intelligent design is somewhat less scientific in terms of the prediction it makes than scientific creationism, but it shares that core belief, and that is that design can be attributed to a supernatural designer or creator.

(Transcript of Testimony of Kenneth R. Miller pg. 46, Kitzmiller, No. 4:04—CV-2688 (M.D. Pa., Sept. 26, 2005))

Miller, a critic, doesn’t speak for ID. This is especially true when the literature by ID theorists has made it clear that ID is not a supernatural explanation. Why didn’t Judge Jones let ID proponents define their own position rather than simply accepting the straw-man definition put forth by the Darwinists?

[2] ID using Failed Arguments of Creationism?
What are these “failed arguments of creationism” that Mr. Annas refers to? What Judge Jones actually said is that ID employs “the same flawed and illogical contrived dualism that doomed creation science in the 1980’s.” What Judge Jones means is that ID is simply a negative argument against evolution, which supposedly says that evidence against evolution therefore counts in favor of ID.

Again, Judge Jones simply adopts Ken Miller’s false version of ID, which says it’s just a negative argument against evolution:

It is what a philosopher might call the argument from ignorance, which is to say that, because we don’t understand something, we assume we never will, and therefore we can invoke a cause outside of nature, a supernatural creator or supernatural designer.


The only thing that they have left is an untestable assertion, and that assertion is that the living things on this planet are too complex to have been explained by evolution and, therefore, they must be the work of a supernatural designer creator.

(Transcript of Testimony of Kenneth R. Miller pg. 36, 46, Kitzmiller, No. 4:04—CV-2688 (M.D. Pa., Setp. 26, 2005); emphasis added)

I emphasized the “therefores” to show that Ken Miller misconstrues ID to claim that the inference to design is directly dependent upon a falsification of evolution. As we all know, evidence against one theory does not therefore, in-and-of-itself constitute evidence for another theory. There has to be a positive argument for the scientific explanation in question. ID proponents recognize this fact and they have defined their theory in a completely different way than Ken Miller defines it.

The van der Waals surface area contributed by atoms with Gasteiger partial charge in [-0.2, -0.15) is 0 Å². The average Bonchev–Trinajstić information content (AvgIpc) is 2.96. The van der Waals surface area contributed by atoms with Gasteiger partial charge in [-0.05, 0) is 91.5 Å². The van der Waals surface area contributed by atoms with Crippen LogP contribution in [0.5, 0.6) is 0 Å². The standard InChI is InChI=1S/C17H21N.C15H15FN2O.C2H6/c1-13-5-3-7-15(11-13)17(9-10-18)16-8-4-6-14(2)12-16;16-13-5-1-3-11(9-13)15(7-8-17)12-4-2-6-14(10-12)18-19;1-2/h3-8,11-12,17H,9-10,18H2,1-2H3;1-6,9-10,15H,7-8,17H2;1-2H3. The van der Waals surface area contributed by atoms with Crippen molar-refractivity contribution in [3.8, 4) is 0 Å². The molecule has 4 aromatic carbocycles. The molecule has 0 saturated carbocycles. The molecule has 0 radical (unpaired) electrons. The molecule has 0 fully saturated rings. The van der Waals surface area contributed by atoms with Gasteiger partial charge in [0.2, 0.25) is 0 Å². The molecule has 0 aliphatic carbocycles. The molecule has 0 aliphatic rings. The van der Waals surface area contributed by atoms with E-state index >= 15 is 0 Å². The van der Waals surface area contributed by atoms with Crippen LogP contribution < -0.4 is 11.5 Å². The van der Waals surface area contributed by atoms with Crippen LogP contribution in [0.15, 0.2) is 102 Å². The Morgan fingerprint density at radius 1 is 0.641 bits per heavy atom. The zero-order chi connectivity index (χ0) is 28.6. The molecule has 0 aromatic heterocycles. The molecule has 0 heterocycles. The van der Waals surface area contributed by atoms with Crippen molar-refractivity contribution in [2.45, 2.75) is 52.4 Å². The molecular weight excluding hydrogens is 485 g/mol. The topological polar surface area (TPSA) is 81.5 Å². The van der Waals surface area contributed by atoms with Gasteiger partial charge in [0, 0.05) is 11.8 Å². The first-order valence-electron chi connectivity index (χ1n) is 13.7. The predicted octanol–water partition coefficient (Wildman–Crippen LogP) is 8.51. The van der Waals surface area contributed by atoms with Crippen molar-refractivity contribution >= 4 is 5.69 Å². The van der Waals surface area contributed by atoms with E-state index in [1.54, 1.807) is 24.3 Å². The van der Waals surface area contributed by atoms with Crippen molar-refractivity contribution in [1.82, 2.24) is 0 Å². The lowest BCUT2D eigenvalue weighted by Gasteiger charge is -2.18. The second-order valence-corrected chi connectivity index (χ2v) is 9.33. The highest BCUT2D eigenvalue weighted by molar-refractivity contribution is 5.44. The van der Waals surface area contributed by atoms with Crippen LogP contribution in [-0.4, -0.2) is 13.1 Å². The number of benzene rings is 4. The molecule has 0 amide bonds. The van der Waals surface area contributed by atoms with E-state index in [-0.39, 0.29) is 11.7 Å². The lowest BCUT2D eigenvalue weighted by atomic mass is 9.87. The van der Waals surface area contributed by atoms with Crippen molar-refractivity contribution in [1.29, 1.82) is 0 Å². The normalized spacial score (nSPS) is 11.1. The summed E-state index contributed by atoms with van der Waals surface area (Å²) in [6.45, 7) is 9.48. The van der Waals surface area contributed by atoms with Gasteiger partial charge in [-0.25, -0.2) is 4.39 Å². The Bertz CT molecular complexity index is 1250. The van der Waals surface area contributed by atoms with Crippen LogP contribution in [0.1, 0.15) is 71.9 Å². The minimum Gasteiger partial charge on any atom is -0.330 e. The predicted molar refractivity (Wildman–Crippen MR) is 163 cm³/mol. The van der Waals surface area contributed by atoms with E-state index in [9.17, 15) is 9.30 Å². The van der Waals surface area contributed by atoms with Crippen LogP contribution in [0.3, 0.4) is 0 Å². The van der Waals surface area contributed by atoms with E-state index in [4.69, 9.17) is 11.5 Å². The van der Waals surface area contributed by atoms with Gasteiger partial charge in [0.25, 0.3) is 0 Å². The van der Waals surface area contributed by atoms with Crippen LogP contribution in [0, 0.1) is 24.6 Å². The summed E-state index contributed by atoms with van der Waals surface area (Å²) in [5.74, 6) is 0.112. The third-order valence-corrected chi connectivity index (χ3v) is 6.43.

Judge Jones and Ken Miller ignore the fact that ID is based upon a positive argument that is not a mere “refutation of Darwinism, therefore ID.” Consider the positive explanation for design that expert witness Scott Minnich wrote with Stephen Meyer:

“Molecular machines display a key signature or hallmark of design, namely, irreducible complexity. In all irreducibly complex systems in which the cause of the system is known by experience or observation, intelligent design or engineering played a role the origin of the system. Given that neither standard neo-Darwinism, nor co-option has adequately accounted for the origin of these machines, or the appearance of design that they manifest, one might now consider the design hypothesis as the best explanation for the origin of irreducibly complex systems in living organisms. That we have encountered systems that tax our own capacities as design engineers, justifiably lead us to question whether these systems are the product of undirected, un-purposed, chance and necessity. Indeed, in any other context we would immediately recognize such systems as the product of very intelligent engineering. Although some may argue this is a merely an argument from ignorance, we regard it as an inference to the best explanation [21, 22], given what we know about the powers of intelligent as opposed to strictly natural or material causes. We know that intelligent designers can and do produce irreducibly complex systems. We find such systems within living organisms.

(Scott A. Minnich and Stephen C. Meyer, Genetic Analysis of coordinate flagellar and type III regulatory circuits in pathogenic bacteria)

According to Minnich and Meyer, ID is not “an argument from ignorance”, but is rather based upon “what we know about the powers of intelligent [causes].” As Minnich and Meyer write, “In all irreducibly complex systems in which the cause of the system is known by experience or observation, intelligent design or engineering played a role the origin of the system.” Thus, we have a positive argument for design that is not merely based upon the refutation of evolution, and is not an argument from ignorance. There is no question that Ken Miller is misconstruing the way ID proponents have defined their theory. Unfortunately, Judge Jones bought Ken Miller’s misconstruals of ID.

Again, why didn’t Judge Jones let the ID proponents define their own theory?


Casey Luskin

Associate Director, Center for Science and Culture
Casey Luskin is a geologist and an attorney with graduate degrees in science and law, giving him expertise in both the scientific and legal dimensions of the debate over evolution. He earned his PhD in Geology from the University of Johannesburg, and BS and MS degrees in Earth Sciences from the University of California, San Diego, where he studied evolution extensively at both the graduate and undergraduate levels. His law degree is from the University of San Diego, where he focused his studies on First Amendment law, education law, and environmental law.



New England Journal of Medicine